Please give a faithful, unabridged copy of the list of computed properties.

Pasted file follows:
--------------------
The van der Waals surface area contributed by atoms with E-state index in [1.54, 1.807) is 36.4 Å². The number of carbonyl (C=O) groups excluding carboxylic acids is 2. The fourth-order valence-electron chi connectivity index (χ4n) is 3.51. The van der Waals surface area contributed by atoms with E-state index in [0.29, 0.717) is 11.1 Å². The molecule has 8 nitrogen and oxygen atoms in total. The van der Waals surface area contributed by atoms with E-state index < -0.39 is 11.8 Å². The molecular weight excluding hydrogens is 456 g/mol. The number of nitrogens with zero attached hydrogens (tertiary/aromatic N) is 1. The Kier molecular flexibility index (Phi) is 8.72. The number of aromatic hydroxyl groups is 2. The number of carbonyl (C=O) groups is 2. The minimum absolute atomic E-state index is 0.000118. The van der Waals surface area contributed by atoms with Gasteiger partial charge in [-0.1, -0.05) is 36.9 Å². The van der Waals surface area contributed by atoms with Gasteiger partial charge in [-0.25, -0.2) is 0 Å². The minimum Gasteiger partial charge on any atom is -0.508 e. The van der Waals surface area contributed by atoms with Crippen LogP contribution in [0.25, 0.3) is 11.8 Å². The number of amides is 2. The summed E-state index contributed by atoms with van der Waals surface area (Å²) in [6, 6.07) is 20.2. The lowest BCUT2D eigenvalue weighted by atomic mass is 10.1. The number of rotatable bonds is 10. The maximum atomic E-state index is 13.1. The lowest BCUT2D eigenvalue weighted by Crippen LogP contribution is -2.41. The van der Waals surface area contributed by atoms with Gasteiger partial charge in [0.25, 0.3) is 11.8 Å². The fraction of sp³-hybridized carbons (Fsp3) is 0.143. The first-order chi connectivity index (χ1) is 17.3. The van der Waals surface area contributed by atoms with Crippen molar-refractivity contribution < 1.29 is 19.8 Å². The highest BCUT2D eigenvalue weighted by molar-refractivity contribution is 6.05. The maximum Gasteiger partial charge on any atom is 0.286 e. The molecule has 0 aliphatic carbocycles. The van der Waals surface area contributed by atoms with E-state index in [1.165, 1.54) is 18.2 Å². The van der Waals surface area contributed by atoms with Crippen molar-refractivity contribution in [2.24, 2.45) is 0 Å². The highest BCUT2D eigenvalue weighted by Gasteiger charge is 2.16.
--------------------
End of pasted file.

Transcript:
The van der Waals surface area contributed by atoms with E-state index in [1.54, 1.807) is 36.4 Å². The number of carbonyl (C=O) groups excluding carboxylic acids is 2. The fourth-order valence-electron chi connectivity index (χ4n) is 3.51. The van der Waals surface area contributed by atoms with E-state index in [0.29, 0.717) is 11.1 Å². The molecule has 8 nitrogen and oxygen atoms in total. The van der Waals surface area contributed by atoms with E-state index < -0.39 is 11.8 Å². The molecular weight excluding hydrogens is 456 g/mol. The number of nitrogens with zero attached hydrogens (tertiary/aromatic N) is 1. The Kier molecular flexibility index (Phi) is 8.72. The number of aromatic hydroxyl groups is 2. The number of carbonyl (C=O) groups is 2. The minimum absolute atomic E-state index is 0.000118. The van der Waals surface area contributed by atoms with Gasteiger partial charge in [-0.1, -0.05) is 36.9 Å². The van der Waals surface area contributed by atoms with Gasteiger partial charge in [-0.25, -0.2) is 0 Å². The minimum Gasteiger partial charge on any atom is -0.508 e. The van der Waals surface area contributed by atoms with Crippen LogP contribution in [0.25, 0.3) is 11.8 Å². The number of amides is 2. The summed E-state index contributed by atoms with van der Waals surface area (Å²) in [6, 6.07) is 20.2. The lowest BCUT2D eigenvalue weighted by atomic mass is 10.1. The number of rotatable bonds is 10. The maximum atomic E-state index is 13.1. The lowest BCUT2D eigenvalue weighted by Crippen LogP contribution is -2.41. The van der Waals surface area contributed by atoms with Gasteiger partial charge in [0.25, 0.3) is 11.8 Å². The fraction of sp³-hybridized carbons (Fsp3) is 0.143. The first-order chi connectivity index (χ1) is 17.3. The van der Waals surface area contributed by atoms with Crippen molar-refractivity contribution < 1.29 is 19.8 Å². The highest BCUT2D eigenvalue weighted by molar-refractivity contribution is 6.05. The maximum Gasteiger partial charge on any atom is 0.286 e. The molecule has 0 aliphatic carbocycles. The van der Waals surface area contributed by atoms with E-state index in [1.165, 1.54) is 18.2 Å². The van der Waals surface area contributed by atoms with Crippen molar-refractivity contribution in [2.24, 2.45) is 0 Å². The highest BCUT2D eigenvalue weighted by Gasteiger charge is 2.16.